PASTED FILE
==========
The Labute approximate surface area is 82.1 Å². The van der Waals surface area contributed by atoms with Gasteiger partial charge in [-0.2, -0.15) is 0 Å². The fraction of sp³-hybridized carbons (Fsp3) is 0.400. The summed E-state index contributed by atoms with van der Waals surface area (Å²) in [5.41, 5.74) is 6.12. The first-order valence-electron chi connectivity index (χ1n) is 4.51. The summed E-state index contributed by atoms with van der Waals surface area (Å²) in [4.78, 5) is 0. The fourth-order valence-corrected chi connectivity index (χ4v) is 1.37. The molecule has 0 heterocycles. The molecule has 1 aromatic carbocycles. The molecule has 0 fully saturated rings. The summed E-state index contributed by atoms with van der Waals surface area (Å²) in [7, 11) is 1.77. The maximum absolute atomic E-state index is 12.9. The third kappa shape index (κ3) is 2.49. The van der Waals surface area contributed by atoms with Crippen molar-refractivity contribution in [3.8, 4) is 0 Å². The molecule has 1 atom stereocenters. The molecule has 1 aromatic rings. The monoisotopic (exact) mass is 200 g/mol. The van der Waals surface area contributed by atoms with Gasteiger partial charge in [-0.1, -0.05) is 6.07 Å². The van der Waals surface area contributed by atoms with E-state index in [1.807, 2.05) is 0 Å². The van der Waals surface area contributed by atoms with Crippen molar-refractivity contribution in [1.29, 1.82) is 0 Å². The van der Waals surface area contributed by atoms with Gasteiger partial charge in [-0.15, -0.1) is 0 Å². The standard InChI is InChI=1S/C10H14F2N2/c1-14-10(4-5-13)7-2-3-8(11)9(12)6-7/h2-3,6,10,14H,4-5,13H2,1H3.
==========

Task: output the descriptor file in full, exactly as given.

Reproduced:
The Labute approximate surface area is 82.1 Å². The van der Waals surface area contributed by atoms with Gasteiger partial charge in [-0.2, -0.15) is 0 Å². The fraction of sp³-hybridized carbons (Fsp3) is 0.400. The summed E-state index contributed by atoms with van der Waals surface area (Å²) in [5.41, 5.74) is 6.12. The first-order valence-electron chi connectivity index (χ1n) is 4.51. The summed E-state index contributed by atoms with van der Waals surface area (Å²) in [4.78, 5) is 0. The fourth-order valence-corrected chi connectivity index (χ4v) is 1.37. The molecule has 0 heterocycles. The molecule has 1 aromatic carbocycles. The molecule has 0 fully saturated rings. The summed E-state index contributed by atoms with van der Waals surface area (Å²) in [7, 11) is 1.77. The maximum absolute atomic E-state index is 12.9. The third kappa shape index (κ3) is 2.49. The van der Waals surface area contributed by atoms with Crippen molar-refractivity contribution in [3.8, 4) is 0 Å². The molecule has 1 atom stereocenters. The molecule has 1 aromatic rings. The monoisotopic (exact) mass is 200 g/mol. The van der Waals surface area contributed by atoms with Gasteiger partial charge in [-0.1, -0.05) is 6.07 Å². The van der Waals surface area contributed by atoms with E-state index in [1.807, 2.05) is 0 Å². The van der Waals surface area contributed by atoms with Crippen molar-refractivity contribution in [1.29, 1.82) is 0 Å². The van der Waals surface area contributed by atoms with Gasteiger partial charge in [-0.15, -0.1) is 0 Å². The standard InChI is InChI=1S/C10H14F2N2/c1-14-10(4-5-13)7-2-3-8(11)9(12)6-7/h2-3,6,10,14H,4-5,13H2,1H3.